The Lafayette City-Parish Council is asking the U.S. Army Corps of Engineers to consider dredging the Vermilion River.
Tonight, the council members voted unanimously to ask the Army Corps of Engineers to consider if dredging the river is what is necessary to alleviate flooding.
The U.S. Army Corps of Engineers makes the decisions regarding dredging of the river. The council approved a resolution that asks the Corps to either proceed with dredging the river now, or to at least dredge "hot spots" in the river that council members believe would help flooding.
Thirteen people signed up to speak with the majority in favor of the resolution; however, some in a neighboring parish are concerned about the possible effects.
On Monday, the Vermilion Parish Council approved a resolution opposing dredging without a study of what the actual effects of the action would be. Today, Police Jury President Kevin Sagrera attended the Lafayette City-Parish Council meeting.
"The concerns are just the increased flow," explained Sagrera. "We know in Vermilion Parish that water has to come down through Vermilion Parish to get to the Gulf of Mexico. We just want to make sure that the effects of that are studied."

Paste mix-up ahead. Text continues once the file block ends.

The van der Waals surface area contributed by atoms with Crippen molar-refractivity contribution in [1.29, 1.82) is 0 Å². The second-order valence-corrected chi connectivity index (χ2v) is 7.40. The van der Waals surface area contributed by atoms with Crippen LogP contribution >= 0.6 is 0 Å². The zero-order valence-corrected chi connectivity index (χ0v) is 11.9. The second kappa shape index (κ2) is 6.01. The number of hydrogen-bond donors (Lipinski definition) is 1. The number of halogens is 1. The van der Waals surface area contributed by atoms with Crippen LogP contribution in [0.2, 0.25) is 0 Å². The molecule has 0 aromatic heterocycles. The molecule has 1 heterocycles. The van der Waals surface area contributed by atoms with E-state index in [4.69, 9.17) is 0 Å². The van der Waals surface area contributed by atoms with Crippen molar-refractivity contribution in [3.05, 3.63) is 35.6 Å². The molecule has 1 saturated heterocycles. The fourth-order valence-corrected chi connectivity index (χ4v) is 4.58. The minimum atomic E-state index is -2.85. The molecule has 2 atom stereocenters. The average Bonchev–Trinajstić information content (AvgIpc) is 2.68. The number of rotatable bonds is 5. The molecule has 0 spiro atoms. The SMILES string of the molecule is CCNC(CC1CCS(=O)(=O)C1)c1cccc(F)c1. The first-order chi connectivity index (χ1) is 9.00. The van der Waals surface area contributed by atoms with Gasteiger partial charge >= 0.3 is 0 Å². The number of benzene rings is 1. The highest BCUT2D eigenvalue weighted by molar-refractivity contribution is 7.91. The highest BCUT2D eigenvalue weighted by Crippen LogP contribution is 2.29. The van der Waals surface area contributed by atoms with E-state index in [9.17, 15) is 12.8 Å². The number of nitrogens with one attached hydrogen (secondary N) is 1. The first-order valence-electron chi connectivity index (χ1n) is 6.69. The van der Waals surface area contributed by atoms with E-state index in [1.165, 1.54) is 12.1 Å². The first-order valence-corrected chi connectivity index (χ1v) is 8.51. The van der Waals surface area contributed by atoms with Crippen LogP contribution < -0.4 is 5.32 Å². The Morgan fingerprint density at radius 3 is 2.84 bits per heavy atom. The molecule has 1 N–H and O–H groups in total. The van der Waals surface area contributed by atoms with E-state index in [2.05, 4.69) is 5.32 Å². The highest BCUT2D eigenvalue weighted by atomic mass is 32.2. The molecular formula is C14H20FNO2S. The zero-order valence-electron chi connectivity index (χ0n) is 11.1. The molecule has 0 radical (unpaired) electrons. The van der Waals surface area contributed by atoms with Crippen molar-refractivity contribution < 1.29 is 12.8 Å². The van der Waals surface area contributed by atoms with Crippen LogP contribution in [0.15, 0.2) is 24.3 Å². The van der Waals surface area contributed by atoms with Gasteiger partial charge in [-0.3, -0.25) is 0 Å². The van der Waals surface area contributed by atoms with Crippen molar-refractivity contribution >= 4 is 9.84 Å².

He said that some in his parish are concerned that more water brought into Vermilion Parish may cause a higher risk of flooding.
"We want to be part of the solution. We don't want to stop any water. We're not trying to block anyone's water. We just want to make sure everything is holistic and it's comprehensive," said Sagrera.
Harold Schoeffler, who supports the resolution, says dredging the Vermilion River is necessary and long overdue.
"That's real important because of the 5,000 homes in '16 that flooded, 73 percent had less than a foot. So, a foot or two makes a lot of difference," said Schoeffler.
Schoeffler also says dredging the river does more than just alleviate flooding.
"There's economic opportunity, absolutely, in restoring the depth to navigable levels."
Lafayette council members said that the study will look at effects across Acadiana and that it is not solely concentrating on Lafayette Parish.
Once the Army Corps is finished with their study, they will advise the city council of their next step in the process.